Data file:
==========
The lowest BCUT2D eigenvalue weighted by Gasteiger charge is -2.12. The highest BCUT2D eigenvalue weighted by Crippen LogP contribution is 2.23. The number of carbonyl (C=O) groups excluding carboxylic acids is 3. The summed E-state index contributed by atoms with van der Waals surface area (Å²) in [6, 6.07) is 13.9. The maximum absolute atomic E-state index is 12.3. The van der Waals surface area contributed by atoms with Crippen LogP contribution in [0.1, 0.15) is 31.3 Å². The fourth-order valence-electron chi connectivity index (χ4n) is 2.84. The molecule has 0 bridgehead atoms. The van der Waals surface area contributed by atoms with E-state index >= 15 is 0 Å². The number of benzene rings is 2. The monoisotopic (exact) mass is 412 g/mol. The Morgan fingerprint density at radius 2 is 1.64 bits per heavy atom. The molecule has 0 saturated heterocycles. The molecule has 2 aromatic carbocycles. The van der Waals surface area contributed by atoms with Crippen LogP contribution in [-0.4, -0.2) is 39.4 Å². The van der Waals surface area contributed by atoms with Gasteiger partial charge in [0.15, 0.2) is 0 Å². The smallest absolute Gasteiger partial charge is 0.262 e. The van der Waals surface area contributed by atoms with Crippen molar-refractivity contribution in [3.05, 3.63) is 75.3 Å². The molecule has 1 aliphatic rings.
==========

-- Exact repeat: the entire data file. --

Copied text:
The lowest BCUT2D eigenvalue weighted by Gasteiger charge is -2.12. The highest BCUT2D eigenvalue weighted by Crippen LogP contribution is 2.23. The number of carbonyl (C=O) groups excluding carboxylic acids is 3. The summed E-state index contributed by atoms with van der Waals surface area (Å²) in [6, 6.07) is 13.9. The maximum absolute atomic E-state index is 12.3. The van der Waals surface area contributed by atoms with Crippen LogP contribution in [0.1, 0.15) is 31.3 Å². The fourth-order valence-electron chi connectivity index (χ4n) is 2.84. The molecule has 0 bridgehead atoms. The van der Waals surface area contributed by atoms with E-state index >= 15 is 0 Å². The number of benzene rings is 2. The monoisotopic (exact) mass is 412 g/mol. The Morgan fingerprint density at radius 2 is 1.64 bits per heavy atom. The molecule has 0 saturated heterocycles. The molecule has 2 aromatic carbocycles. The van der Waals surface area contributed by atoms with Crippen LogP contribution in [-0.4, -0.2) is 39.4 Å². The van der Waals surface area contributed by atoms with Gasteiger partial charge in [0.15, 0.2) is 0 Å². The smallest absolute Gasteiger partial charge is 0.262 e. The van der Waals surface area contributed by atoms with Crippen molar-refractivity contribution in [3.05, 3.63) is 75.3 Å². The molecule has 1 aliphatic rings.